The first observation is how easy it is to get into a rut. Lately I seem to be focussed on in the round images. The result of that effort has been some great images but I have lost some of the spontaneity I liked in my earlier work. This is going to be a long term struggle; spontaneity vs pre-visualization.
Second, I seem to have a better understanding of the genre now. Impressionism requires a fine balance between the representational and the abstract to successfully create movement. The mind needs a familiar shape to draw the eye. The eye needs movement to maintain its interest. I am wondering if there is a new rule of composition here? “Successful images draw you from the recognizable to the abstract?”
Third, multiple exposure seems to deconstruct subjects into blocks or alternatively, does the opposite creating a pointillist effect. The images I like best are driven by colour. Big bold blocks of colour. It doesn’t matter if the subject is soft such as “The Gallery of Light” or more structured like “Art Market”, colour competes with form for your eye’s attention.
Last, I am reminded of the paradigm of photo impressionism. In traditional photography the subject is framed by the camera. In multiple exposure photography the image is created by the movement of the frame.
“In the round” has been a focus of my recent photo impressionist work. I have experimented with outdoor subjects such as trees, fountains, even carousels. Subjects that have a symmetrical shape seem to work best because the technique deconstructs the subject by averaging the pixels in the underlying photographs and isolates it in the context of a textured background that hints at the subject’s context. The images tend to be painterly; sometimes surreal; always interesting. I’m hooked, but on a rainy day, what to do but try some still life.
The sunflower image above is composed of about 40 photographs. I spent considerable time reordering the base images ( Photoshop layers) in order to produce the impressionistic effect. I like the feel here. The detail in the flowers produces a lot of visual interest. The vase also generalized well. But the stems seem too thin and a bit out of balance for my liking.
When I come to print this one. I think I might try cropping it in portrait format to better balance the flowers, vase and stems.
That’s when it struck me. The strength of this image may be in its parts rather than the whole.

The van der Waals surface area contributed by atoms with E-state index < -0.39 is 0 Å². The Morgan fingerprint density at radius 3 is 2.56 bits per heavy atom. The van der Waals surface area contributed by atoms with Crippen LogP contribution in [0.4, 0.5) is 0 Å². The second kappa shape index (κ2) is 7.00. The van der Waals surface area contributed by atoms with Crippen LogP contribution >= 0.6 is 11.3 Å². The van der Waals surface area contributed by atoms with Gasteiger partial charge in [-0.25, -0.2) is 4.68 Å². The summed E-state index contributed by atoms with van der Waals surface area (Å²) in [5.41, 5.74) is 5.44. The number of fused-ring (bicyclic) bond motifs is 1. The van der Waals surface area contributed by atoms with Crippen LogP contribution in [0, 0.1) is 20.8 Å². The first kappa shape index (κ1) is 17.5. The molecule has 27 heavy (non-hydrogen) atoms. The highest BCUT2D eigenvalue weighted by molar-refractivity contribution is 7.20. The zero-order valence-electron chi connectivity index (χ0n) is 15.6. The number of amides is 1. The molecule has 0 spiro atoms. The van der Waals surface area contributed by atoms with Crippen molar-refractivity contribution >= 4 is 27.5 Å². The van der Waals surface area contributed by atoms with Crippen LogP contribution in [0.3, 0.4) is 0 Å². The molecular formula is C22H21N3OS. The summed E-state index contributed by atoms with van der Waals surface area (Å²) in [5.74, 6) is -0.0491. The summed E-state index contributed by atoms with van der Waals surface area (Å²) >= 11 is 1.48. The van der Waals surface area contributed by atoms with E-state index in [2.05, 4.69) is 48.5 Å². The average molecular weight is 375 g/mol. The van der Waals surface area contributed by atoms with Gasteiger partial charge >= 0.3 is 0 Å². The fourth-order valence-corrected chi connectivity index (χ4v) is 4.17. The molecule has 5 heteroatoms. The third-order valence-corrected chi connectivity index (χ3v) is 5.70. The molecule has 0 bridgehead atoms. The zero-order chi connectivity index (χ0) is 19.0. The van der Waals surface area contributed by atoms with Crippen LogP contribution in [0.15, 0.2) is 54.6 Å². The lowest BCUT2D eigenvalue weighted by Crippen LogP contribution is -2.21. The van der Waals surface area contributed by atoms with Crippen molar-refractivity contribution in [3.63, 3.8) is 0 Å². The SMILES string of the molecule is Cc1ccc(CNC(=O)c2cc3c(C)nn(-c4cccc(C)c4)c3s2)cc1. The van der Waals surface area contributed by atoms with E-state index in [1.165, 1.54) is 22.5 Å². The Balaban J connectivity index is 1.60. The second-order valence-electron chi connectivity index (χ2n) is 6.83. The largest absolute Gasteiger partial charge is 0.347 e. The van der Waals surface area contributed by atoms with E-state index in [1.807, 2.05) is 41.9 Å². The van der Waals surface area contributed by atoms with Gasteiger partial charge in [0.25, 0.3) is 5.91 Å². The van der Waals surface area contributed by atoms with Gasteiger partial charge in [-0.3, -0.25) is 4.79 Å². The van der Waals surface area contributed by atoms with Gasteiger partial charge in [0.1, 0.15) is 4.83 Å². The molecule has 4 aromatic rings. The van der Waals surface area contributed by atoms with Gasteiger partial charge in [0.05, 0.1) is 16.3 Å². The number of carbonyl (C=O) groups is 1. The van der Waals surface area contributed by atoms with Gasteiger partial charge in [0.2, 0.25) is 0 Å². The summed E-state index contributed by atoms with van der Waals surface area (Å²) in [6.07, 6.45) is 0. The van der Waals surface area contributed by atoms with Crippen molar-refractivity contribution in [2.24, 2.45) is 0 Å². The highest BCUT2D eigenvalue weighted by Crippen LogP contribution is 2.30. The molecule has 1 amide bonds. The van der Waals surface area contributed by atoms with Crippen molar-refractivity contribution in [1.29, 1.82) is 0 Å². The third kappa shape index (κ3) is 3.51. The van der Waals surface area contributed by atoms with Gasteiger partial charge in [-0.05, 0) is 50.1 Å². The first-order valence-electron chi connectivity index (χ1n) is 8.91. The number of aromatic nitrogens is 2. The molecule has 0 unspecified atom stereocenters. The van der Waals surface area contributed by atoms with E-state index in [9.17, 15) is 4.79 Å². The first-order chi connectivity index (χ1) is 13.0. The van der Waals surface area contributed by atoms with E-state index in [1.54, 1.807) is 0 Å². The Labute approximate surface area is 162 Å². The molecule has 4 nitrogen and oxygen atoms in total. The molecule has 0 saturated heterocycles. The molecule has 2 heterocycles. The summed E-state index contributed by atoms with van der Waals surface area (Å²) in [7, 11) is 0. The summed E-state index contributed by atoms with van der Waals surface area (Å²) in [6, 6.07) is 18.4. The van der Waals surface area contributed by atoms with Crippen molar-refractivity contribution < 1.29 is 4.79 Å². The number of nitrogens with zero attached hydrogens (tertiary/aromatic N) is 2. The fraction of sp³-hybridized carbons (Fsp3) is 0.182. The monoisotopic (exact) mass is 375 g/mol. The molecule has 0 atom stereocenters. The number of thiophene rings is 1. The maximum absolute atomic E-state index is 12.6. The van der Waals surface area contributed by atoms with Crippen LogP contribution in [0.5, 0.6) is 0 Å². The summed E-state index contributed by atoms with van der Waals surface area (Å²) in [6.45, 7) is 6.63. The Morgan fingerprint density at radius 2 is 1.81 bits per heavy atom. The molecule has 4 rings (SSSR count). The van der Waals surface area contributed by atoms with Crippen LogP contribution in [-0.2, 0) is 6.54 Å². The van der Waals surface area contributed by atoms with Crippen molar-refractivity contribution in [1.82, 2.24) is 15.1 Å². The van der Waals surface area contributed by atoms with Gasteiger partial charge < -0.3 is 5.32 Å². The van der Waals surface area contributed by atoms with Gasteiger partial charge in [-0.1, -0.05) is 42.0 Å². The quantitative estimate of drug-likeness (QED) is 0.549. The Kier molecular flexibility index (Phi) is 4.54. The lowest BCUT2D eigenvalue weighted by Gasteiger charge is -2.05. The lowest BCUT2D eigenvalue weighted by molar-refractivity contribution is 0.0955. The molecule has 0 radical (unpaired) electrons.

Finding the picture in the picture (sometimes called image harvesting) isn’t new. Think about it. When you look through the viewfinder you are selectively cropping the image. Why not do the same thing post production? Provided the original shot has enough pixels to allow for it, selective cropping gives you another opportunity to produce your vision.
Once you have selected the cropped image, consider going back and rebalancing the post production adjustments to strengthen the image. Think of using a zone approach where the textured whites draw your eye and the blacks give it rest.
I really like Detail 2. Visually it takes me back to my first multiple exposure impressionistic images. However, because the images were shot in the round, the underlying pattern is much more interesting. And it has been well received. The image was featured on Flickr’s explore page. At the time of writing Sunflowers In The Round: Detail 2 had about 7,000 views on Flickr.
The big technical challenge in producing photo impressionistic images as a montage (as opposed to an in camera multiple exposure) is working with large numbers of images and huge file sizes. Some of my recent experiments (Washington Square in the round for example) have used close to 40 images, resulting in file sizes over Apple’s 2 gig file limit.
Even in camera multiple exposures have issues. I find then to be inherently soft and, depending on the camera, suffer from from a red cast.
Here are a couple of tools I have found to be useful time savers:
Creating A Layer Stack In Photoshop
– Adobe Lightroom is my first choice to produce a layer stack in Photoshop because I already use it to manage my images. Select your images then right click for the menu choice.
– Layer Stack Opacity Blending Script. A great script from Digital Outback Photography based on some thinking by Tony Sweet. The script calculates opacity and merges layers into a multiple exposure style image. There are no controls but the result is nice.